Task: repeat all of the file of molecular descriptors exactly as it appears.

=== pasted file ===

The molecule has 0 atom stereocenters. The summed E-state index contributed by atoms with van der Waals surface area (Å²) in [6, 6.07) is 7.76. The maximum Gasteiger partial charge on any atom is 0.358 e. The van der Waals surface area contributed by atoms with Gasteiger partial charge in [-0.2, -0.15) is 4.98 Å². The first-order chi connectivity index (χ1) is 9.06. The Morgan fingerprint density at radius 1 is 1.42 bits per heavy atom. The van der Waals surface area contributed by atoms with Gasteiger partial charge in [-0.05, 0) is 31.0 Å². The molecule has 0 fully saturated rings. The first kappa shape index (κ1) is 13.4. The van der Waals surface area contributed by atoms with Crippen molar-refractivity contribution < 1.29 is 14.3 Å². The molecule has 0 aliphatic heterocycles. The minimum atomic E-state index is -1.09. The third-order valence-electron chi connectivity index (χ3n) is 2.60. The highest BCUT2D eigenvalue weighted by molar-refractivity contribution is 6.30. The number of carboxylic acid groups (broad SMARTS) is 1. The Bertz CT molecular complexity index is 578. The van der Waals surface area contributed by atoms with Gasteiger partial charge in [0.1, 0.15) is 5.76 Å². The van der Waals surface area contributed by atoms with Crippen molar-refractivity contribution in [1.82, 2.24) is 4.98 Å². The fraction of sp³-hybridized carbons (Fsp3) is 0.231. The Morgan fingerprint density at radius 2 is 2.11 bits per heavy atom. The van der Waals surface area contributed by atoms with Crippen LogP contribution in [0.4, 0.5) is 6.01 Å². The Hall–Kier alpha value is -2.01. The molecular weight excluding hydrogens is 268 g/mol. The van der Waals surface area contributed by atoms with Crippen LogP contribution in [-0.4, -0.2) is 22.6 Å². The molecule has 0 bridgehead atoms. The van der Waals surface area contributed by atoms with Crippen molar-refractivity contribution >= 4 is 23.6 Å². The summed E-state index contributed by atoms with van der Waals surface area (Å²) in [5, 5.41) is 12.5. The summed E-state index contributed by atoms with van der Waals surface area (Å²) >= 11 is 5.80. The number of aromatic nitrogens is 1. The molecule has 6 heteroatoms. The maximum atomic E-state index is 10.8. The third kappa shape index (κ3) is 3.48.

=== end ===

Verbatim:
The molecule has 0 atom stereocenters. The summed E-state index contributed by atoms with van der Waals surface area (Å²) in [6, 6.07) is 7.76. The maximum Gasteiger partial charge on any atom is 0.358 e. The van der Waals surface area contributed by atoms with Gasteiger partial charge in [-0.2, -0.15) is 4.98 Å². The first-order chi connectivity index (χ1) is 9.06. The Morgan fingerprint density at radius 1 is 1.42 bits per heavy atom. The van der Waals surface area contributed by atoms with Gasteiger partial charge in [-0.05, 0) is 31.0 Å². The molecule has 0 fully saturated rings. The first kappa shape index (κ1) is 13.4. The van der Waals surface area contributed by atoms with Crippen molar-refractivity contribution < 1.29 is 14.3 Å². The molecule has 0 aliphatic heterocycles. The minimum atomic E-state index is -1.09. The third-order valence-electron chi connectivity index (χ3n) is 2.60. The highest BCUT2D eigenvalue weighted by molar-refractivity contribution is 6.30. The number of carboxylic acid groups (broad SMARTS) is 1. The Bertz CT molecular complexity index is 578. The van der Waals surface area contributed by atoms with Gasteiger partial charge in [0.1, 0.15) is 5.76 Å². The van der Waals surface area contributed by atoms with Crippen molar-refractivity contribution in [1.82, 2.24) is 4.98 Å². The fraction of sp³-hybridized carbons (Fsp3) is 0.231. The Morgan fingerprint density at radius 2 is 2.11 bits per heavy atom. The van der Waals surface area contributed by atoms with Crippen LogP contribution in [0.4, 0.5) is 6.01 Å². The Hall–Kier alpha value is -2.01. The molecular weight excluding hydrogens is 268 g/mol. The van der Waals surface area contributed by atoms with Crippen LogP contribution in [-0.4, -0.2) is 22.6 Å². The molecule has 0 bridgehead atoms. The van der Waals surface area contributed by atoms with Crippen molar-refractivity contribution >= 4 is 23.6 Å². The summed E-state index contributed by atoms with van der Waals surface area (Å²) in [5, 5.41) is 12.5. The summed E-state index contributed by atoms with van der Waals surface area (Å²) >= 11 is 5.80. The number of aromatic nitrogens is 1. The molecule has 6 heteroatoms. The maximum atomic E-state index is 10.8. The third kappa shape index (κ3) is 3.48.